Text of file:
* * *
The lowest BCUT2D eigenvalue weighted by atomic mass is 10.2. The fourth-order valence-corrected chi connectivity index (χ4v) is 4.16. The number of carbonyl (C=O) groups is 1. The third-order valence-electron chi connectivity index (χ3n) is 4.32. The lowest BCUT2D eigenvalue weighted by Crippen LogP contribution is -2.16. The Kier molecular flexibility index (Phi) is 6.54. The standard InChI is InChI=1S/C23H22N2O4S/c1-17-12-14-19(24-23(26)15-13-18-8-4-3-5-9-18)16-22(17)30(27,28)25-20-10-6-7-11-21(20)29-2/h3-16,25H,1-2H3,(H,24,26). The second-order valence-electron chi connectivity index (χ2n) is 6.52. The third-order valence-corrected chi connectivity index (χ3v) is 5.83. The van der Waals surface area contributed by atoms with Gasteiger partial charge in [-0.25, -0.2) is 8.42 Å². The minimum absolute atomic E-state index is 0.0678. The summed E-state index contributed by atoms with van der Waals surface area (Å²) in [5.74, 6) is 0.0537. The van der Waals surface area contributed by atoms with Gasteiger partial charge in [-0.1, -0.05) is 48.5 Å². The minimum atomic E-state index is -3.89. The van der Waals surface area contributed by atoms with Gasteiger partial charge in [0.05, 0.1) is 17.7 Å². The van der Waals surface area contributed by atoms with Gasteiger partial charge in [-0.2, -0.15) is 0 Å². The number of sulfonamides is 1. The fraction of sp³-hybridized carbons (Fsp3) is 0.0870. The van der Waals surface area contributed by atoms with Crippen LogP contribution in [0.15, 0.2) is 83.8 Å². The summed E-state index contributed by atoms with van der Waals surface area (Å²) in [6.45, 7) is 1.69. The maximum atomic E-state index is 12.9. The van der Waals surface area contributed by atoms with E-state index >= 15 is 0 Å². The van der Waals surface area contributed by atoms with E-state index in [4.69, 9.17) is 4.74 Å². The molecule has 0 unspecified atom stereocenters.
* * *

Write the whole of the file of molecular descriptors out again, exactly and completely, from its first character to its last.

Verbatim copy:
The lowest BCUT2D eigenvalue weighted by atomic mass is 10.2. The fourth-order valence-corrected chi connectivity index (χ4v) is 4.16. The number of carbonyl (C=O) groups is 1. The third-order valence-electron chi connectivity index (χ3n) is 4.32. The lowest BCUT2D eigenvalue weighted by Crippen LogP contribution is -2.16. The Kier molecular flexibility index (Phi) is 6.54. The standard InChI is InChI=1S/C23H22N2O4S/c1-17-12-14-19(24-23(26)15-13-18-8-4-3-5-9-18)16-22(17)30(27,28)25-20-10-6-7-11-21(20)29-2/h3-16,25H,1-2H3,(H,24,26). The second-order valence-electron chi connectivity index (χ2n) is 6.52. The third-order valence-corrected chi connectivity index (χ3v) is 5.83. The van der Waals surface area contributed by atoms with Gasteiger partial charge in [-0.25, -0.2) is 8.42 Å². The minimum absolute atomic E-state index is 0.0678. The summed E-state index contributed by atoms with van der Waals surface area (Å²) in [5.74, 6) is 0.0537. The van der Waals surface area contributed by atoms with Gasteiger partial charge in [-0.1, -0.05) is 48.5 Å². The minimum atomic E-state index is -3.89. The van der Waals surface area contributed by atoms with Gasteiger partial charge in [0.05, 0.1) is 17.7 Å². The van der Waals surface area contributed by atoms with Gasteiger partial charge in [-0.2, -0.15) is 0 Å². The number of sulfonamides is 1. The fraction of sp³-hybridized carbons (Fsp3) is 0.0870. The van der Waals surface area contributed by atoms with Crippen LogP contribution in [0.15, 0.2) is 83.8 Å². The summed E-state index contributed by atoms with van der Waals surface area (Å²) in [6.45, 7) is 1.69. The maximum atomic E-state index is 12.9. The van der Waals surface area contributed by atoms with E-state index >= 15 is 0 Å². The van der Waals surface area contributed by atoms with E-state index in [4.69, 9.17) is 4.74 Å². The molecule has 0 unspecified atom stereocenters.